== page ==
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These are your need-to-know basics for French Polynesia, from where to stay and what to do. It’s time to make your dream island fantasy a reality.
The Islands of Tahiti are stunning and make choosing a destination difficult! The main island of Tahiti is the one you’ll fly into, and many Kiwis choose to stay there in one of an incredible range of resorts. Just 17 kilometres away is Moorea, easily reached by ferry or plane. Perhaps the most famous island is honeymoon favourite Bora Bora, everyone's paradise fantasy. Beyond wait the lesser known but equally gorgeous islands: Raiatea, Taha’a (Society Islands), Tikehau, Rangiroa (Tuamotus), Nuku Hiva, Ua Pou (Marquesas) and Rurutu (Australs) are all becoming popular with Kiwis.
Here are some of our favourite things to do once you've arrived in paradise.
With champagne sand and a blue lagoon you'll want to dive straight into.
Poking its black sand spit out into Matavai Bay, Venus Point is an idyllic spot for a picnic. The water is almost always calm, so go and stick your toes in.
Explore the greenest parts of the island in a Jeep. Learn about fascinating archaeological sites with a local guide, while bounding through lush vegetation and staring at beautiful blue views.
Fine French delis will entice you in with shelves of gourmet food and wine. Being of French origin, even the supermarkets (such as Carrefour) are packed to the rafters with good food. If you're doing a substantial, pantry-sized shop, Tahiti's largest supermarket is at Punaauia, just steps from the marina.
Food, colour and crafts — clearly the magical formula at this two-story emporium. Find locally grown produce, authentic gifts, gregarious vendors and a small cafe serving refreshments upstairs.
Les Roulottes' food trucks front the harbour and dish out everything from Tahitian poisson cru (raw fish in coconut milk) to fresh seafood and wafer-thin French crepes.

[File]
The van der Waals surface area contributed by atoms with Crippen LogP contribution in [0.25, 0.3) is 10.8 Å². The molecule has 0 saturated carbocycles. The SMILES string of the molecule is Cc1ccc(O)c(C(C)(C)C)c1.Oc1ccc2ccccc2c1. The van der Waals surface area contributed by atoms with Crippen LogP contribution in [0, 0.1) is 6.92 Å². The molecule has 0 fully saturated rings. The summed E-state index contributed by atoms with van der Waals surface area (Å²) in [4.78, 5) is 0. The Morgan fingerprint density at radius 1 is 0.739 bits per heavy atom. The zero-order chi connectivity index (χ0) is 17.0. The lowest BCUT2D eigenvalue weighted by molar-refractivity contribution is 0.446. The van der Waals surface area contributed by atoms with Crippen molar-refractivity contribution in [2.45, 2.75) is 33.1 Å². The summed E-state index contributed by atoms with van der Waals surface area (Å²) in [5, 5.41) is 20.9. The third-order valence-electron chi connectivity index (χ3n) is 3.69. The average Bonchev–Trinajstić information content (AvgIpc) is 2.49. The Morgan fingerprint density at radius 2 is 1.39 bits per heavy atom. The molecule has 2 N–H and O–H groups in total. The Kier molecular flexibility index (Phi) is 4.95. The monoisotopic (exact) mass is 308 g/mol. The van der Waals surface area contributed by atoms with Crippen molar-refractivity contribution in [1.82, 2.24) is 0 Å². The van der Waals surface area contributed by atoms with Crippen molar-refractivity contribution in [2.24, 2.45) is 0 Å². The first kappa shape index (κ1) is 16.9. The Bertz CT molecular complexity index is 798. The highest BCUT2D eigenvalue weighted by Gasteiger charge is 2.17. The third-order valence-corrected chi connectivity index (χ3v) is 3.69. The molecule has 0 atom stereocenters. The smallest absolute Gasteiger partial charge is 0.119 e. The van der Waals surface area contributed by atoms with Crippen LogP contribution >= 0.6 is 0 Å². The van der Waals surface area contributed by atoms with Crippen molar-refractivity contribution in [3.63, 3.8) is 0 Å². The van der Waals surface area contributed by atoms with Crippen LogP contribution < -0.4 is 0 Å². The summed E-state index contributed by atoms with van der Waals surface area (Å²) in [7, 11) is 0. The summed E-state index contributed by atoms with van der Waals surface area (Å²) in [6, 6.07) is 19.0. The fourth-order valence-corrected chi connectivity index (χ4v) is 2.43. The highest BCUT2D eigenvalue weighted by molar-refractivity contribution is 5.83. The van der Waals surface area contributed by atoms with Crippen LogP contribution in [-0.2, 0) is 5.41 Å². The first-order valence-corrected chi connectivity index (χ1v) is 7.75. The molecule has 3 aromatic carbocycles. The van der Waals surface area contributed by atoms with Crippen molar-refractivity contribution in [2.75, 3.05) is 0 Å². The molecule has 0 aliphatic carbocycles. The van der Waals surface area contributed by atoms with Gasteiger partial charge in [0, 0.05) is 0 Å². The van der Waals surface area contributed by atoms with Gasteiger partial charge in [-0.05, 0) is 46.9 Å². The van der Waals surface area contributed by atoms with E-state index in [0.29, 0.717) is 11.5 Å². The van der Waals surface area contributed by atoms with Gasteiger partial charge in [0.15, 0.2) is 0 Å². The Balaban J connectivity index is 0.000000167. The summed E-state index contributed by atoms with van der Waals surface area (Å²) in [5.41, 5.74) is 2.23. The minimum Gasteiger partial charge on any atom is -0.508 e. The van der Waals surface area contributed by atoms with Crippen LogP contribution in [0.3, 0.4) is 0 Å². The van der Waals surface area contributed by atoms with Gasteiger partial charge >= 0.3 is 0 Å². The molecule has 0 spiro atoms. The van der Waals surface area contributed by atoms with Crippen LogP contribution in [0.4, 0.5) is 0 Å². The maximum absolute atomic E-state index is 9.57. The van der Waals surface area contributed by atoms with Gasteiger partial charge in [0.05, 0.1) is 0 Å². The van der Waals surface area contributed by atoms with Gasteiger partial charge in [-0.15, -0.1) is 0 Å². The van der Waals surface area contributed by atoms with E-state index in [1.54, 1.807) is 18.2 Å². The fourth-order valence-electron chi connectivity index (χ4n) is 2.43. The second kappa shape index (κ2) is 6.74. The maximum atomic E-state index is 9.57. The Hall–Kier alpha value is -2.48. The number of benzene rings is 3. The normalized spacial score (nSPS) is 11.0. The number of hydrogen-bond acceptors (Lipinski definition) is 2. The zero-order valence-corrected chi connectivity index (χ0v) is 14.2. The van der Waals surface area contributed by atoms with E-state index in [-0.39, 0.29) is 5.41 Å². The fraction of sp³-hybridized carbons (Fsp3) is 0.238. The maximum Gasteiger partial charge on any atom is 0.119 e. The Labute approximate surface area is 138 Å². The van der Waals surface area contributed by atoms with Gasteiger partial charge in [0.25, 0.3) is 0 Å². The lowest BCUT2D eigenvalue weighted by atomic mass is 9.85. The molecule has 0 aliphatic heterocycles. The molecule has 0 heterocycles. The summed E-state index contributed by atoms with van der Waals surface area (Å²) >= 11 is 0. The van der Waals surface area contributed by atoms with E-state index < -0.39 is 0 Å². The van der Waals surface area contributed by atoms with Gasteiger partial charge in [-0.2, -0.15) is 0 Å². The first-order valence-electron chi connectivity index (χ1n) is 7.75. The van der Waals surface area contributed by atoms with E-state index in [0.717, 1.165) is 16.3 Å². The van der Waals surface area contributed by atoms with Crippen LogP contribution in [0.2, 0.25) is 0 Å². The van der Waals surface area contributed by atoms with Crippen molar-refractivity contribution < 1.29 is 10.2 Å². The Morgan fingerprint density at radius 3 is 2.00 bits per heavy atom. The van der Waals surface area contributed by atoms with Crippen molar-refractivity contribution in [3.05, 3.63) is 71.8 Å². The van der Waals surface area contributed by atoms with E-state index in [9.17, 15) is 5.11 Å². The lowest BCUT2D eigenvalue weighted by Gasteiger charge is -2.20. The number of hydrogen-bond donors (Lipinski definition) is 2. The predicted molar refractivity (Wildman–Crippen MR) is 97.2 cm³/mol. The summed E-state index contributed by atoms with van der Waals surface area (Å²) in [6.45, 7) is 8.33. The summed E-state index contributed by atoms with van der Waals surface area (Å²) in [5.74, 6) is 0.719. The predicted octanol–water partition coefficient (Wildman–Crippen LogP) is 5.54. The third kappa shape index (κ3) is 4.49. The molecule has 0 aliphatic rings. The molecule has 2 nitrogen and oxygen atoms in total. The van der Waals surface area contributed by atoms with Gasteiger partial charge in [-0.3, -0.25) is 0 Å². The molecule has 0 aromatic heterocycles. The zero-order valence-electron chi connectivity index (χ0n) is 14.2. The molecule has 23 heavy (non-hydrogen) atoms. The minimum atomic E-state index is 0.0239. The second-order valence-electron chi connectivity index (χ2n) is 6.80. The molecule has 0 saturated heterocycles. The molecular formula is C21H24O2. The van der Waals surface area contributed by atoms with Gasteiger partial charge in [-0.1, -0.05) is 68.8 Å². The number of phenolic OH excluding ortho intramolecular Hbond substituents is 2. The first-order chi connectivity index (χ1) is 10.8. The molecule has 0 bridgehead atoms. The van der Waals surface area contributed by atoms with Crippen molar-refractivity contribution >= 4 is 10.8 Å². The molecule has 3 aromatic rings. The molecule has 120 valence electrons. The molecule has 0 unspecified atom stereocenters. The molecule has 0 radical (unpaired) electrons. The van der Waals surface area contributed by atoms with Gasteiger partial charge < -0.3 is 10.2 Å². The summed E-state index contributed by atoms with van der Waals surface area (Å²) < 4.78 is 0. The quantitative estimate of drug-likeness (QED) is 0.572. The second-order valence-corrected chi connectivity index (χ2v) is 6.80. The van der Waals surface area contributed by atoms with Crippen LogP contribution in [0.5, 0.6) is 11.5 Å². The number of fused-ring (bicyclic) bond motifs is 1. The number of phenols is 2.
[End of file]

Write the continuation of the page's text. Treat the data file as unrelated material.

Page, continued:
La Casa Bianca serves affordable pizza, pasta and fantastic Tahitian dishes.
If you love old-school French dining, Chez Loula & Remy is a family-run establishment in Taravao. They're a family who have mastered the simple flavours (and pleasures) of grilled meat and seafood.
Le Lotus sits inside the Intercontinental Resort Tahiti and is upmarket yet relaxed. The food is a refined fusion of French and Polynesian.
We also like Le Coco's Restaurant. Fringing the waterfront and featuring not one but three international menus. The elaborate cuisine and Tahitian views make the experience exceptional.
Join a day tour and sail to Tetiaroa Island. Depart from Papeete Marina for a full 12-hours of sailing, snorkelling, bird watching and bathing. You'll have plenty of time to relax on the motu, with both breakfast and lunch included.
In order for future generations to enjoy the beauty of French Polynesia, help re-build dwindling coral in Moorea Island by adopting a piece of it. Local 'Coral Gardeners' will replant and maintain your section, and send you a certificate to prove it’s yours.
With the help of a Tahitian guide, paddle into the shallows for a dalliance with stingrays and reef sharks.
You're in the land of papaya, coconut and the Tiare flower (as well as a land of luxury) so enjoy five-star spa treatments every day of the week.
Taurumi massage, is as synonymous with Tahiti as a croissant is to France, so don’t miss out. Your masseuse will use traditional Monoï Oil (a blend of Tiare flowers and coconut oil) to soothe away your stresses.
Pop a bottle of bubbles, lie back and watch the sun turn the sea into a painter’s palette of purple, orange and gold.
Start planning your Tahiti escape. Incredible holidays are just a click away.
French Pacific Franc (XPF). As there are only a few ATM machines on the islands, make sure you have funds before you fly.
The international airport is located in the capital of Papeete, Tahiti. Arrive direct from Auckland Airport in approx. 4hr 55m. Flights arrive late in the evening so we recommend staying at least one night in Tahiti.
May to October is the dry season with temperatures sitting around 27 °C. This is the best time to visit for the heat and ample sunshine. The rainy season occurs between from November and April. Skies can be overcast and rain is likely, but the temperature remains hot, if not a little hotter.
May to October is the most desirable time to visit Tahiti, so rates will be at their highest. The lowest prices usually fall between December to March but rainy days are frequent. November and April are shoulder season months. Prices are lower than high season but there’s a good chance of sun.
Flights between Tahiti, Moorea and Bora Bora are easy, short and frequent. Other islands in French Polynesia may be accessible, but flying is still your best option option. It's also possible to go island hopping by ferry but choices are limited.
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